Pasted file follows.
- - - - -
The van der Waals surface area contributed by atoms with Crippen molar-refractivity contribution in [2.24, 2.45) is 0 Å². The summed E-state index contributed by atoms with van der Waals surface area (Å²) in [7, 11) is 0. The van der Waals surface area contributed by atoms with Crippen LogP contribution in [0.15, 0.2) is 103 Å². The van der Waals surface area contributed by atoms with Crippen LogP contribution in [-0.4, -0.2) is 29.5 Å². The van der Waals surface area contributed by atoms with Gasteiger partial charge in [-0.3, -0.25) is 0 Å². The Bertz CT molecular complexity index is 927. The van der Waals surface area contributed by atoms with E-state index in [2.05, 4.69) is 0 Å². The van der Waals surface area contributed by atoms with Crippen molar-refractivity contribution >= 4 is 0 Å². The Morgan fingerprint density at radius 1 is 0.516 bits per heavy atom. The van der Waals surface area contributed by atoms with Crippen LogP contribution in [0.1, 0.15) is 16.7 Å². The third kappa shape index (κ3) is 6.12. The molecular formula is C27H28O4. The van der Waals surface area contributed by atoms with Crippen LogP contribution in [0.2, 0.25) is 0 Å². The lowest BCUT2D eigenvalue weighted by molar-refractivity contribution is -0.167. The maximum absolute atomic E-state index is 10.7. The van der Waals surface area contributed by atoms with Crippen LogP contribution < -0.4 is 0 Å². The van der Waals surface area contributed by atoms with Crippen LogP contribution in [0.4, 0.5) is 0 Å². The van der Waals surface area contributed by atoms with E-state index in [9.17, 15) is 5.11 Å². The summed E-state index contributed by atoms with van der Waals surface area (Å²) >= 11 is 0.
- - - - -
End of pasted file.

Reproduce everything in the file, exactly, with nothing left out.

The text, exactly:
The van der Waals surface area contributed by atoms with Crippen molar-refractivity contribution in [2.24, 2.45) is 0 Å². The summed E-state index contributed by atoms with van der Waals surface area (Å²) in [7, 11) is 0. The van der Waals surface area contributed by atoms with Crippen LogP contribution in [0.15, 0.2) is 103 Å². The van der Waals surface area contributed by atoms with Crippen LogP contribution in [-0.4, -0.2) is 29.5 Å². The van der Waals surface area contributed by atoms with Gasteiger partial charge in [-0.3, -0.25) is 0 Å². The Bertz CT molecular complexity index is 927. The van der Waals surface area contributed by atoms with E-state index in [2.05, 4.69) is 0 Å². The van der Waals surface area contributed by atoms with Crippen molar-refractivity contribution >= 4 is 0 Å². The Morgan fingerprint density at radius 1 is 0.516 bits per heavy atom. The van der Waals surface area contributed by atoms with Crippen LogP contribution in [0.1, 0.15) is 16.7 Å². The third kappa shape index (κ3) is 6.12. The molecular formula is C27H28O4. The van der Waals surface area contributed by atoms with Crippen LogP contribution in [0.2, 0.25) is 0 Å². The lowest BCUT2D eigenvalue weighted by molar-refractivity contribution is -0.167. The maximum absolute atomic E-state index is 10.7. The van der Waals surface area contributed by atoms with Crippen LogP contribution < -0.4 is 0 Å². The van der Waals surface area contributed by atoms with Crippen LogP contribution in [0.4, 0.5) is 0 Å². The van der Waals surface area contributed by atoms with E-state index in [9.17, 15) is 5.11 Å². The summed E-state index contributed by atoms with van der Waals surface area (Å²) >= 11 is 0.